FINRA, Nasdaq, and NYSE published separate notices to alert their members about recent observations related to initial public offerings (IPOs) for certain small capitalization (small-cap) issuers listed on US stock exchanges and to remind members, including underwriters and other market participants, regarding associated regulatory obligations. These notices follow recent reports by several news outlets that listings of small-cap companies have been subject to enhanced scrutiny by Nasdaq over the last few months, as well as statements indicating that Nasdaq has halted IPOs of small Chinese companies. That said, Nasdaq has not announced any amendments to its listing rules.
In Regulatory Notice 22-25, FINRA lists eight elements that it observed as characteristic of pump-and- dump schemes:
- Small market capitalization and limited public float (an offering of less than $25 million, issuing less than 20 million shares)
- Foreign (especially Chinese) issuers, or issuers with operating subsidiaries or affiliates having primary operations in China
- A substantial number of shares allocated to Hong Kong or other foreign broker-dealers
- Concentrated allocations of IPO shares by underwriters to a small number of investors
- Trading by nominee brokerage accounts, predominantly held in the name of individual foreign nationals, but controlled by an undisclosed person or group in patterns of activity not consistent with the profile of the nominal account holders
- Omnibus accounts, opened for foreign financial institutions at US broker-dealers, that liquidate a large quantity of shares of small-cap issuers when the price spike is at its peak
- Significant price spikes on the opening trading day and the days immediately after, followed by price drops to levels at or below offering price, with both spikes and drops unrelated to news or other material events
- Allegations of social media scams whereby bad actors establish relationships with victims and subsequently recommend that the victims place limit orders in shares of new small-cap issuers
In light of the regulatory scrutiny in connection with IPOs, firms — both underwriters and broker-dealers that buy and sell in the secondary market — are encouraged by FINRA to assess and refine their compliance and risk management programs and supervisory systems, including policies and procedures, to address the evolving and heightened risk of fraud linked to small-cap IPOs. FINRA recognizes that these threats are evolving and suggests that firms evaluate how these schemes may affect their continued legal and regulatory obligations, including those related to: underwriter due diligence, Regulation M and offering fraud provisions, the Bank Secrecy Act, know-your-customer/identification of red flags, and the SEC Identity Theft Red Flags Rule (Regulation S-ID). FINRA also reminds firms of their continuing obligation to report potential fraud to FINRA, the SEC, the FBI, and local state securities regulators.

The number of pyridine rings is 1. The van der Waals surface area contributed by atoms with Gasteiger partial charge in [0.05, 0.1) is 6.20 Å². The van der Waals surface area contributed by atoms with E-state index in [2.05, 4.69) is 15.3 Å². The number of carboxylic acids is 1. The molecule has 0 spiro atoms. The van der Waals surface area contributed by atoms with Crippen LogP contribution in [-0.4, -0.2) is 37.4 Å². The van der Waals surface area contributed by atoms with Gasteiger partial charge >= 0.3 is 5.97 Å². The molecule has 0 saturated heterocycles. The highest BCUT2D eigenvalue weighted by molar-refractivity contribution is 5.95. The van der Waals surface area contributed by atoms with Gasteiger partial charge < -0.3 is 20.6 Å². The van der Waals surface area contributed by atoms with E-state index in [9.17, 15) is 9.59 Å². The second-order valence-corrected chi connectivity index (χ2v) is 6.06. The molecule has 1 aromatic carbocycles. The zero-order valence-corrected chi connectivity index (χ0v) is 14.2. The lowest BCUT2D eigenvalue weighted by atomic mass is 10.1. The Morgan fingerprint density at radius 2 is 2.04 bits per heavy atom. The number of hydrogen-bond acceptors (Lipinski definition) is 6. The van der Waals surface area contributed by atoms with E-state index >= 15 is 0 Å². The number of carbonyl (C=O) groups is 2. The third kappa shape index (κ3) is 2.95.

In Equity Regulatory Alert No. 2022-9, Nasdaq focuses on the underwriters’ role in the IPO process and manipulative trading concerns. It echoes FINRA’s sentiments regarding the significance of the role of the underwriter in monitoring for fraud and confirming investors are provided with accurate disclosures. In addition, Nasdaq highlights its reliance on underwriters to effectively introduce companies into the market through the selection of the selling syndicate and by ensuring that shares are placed in a manner that promotes liquid trading and the importance of due diligence reviews. Nasdaq also provides underwriters a non-exhaustive list of questions to consider when evaluating whether to price an IPO.
Lastly, in Regulatory Memorandum NYSE RM-22-18, the NYSE complements Reg Notice 22-25 and Alert No. 2022-9 by addressing its pre-IPO listing considerations and post-IPO review of trading activity. The memorandum includes a list of factors that NYSE Regulation considers, among others, in determining whether a company is suited for listing. Notably, as part of its review, NYSE compares offerings to prior IPOs that experienced unusual price movements and monitors member compliance with listing standards.
The warning from these three SROs should not come as a surprise. FINRA has raised similar concerns in its 2021 and 2022 Reports on FINRA’s Examination and Risk Monitoring Program. Likewise, Nasdaq and NYSE have expressed their continued commitment to investigating and enforcing applicable rules and federal securities laws, including those intended to address and prevent manipulation and misconduct. In fact, Nasdaq disclosed that it currently has open investigations related to activity discussed in its alert. For this reason, firms, including underwriters, broker-dealers, and other market participants, should employ the guidance provided by FINRA, Nasdaq, and NYSE as tools in evaluating whether its current practices, and policies and procedures, achieve compliance with regulatory obligations or require modification.
Peter W. LaVignePartner
Lauren A. SchwartzAssociate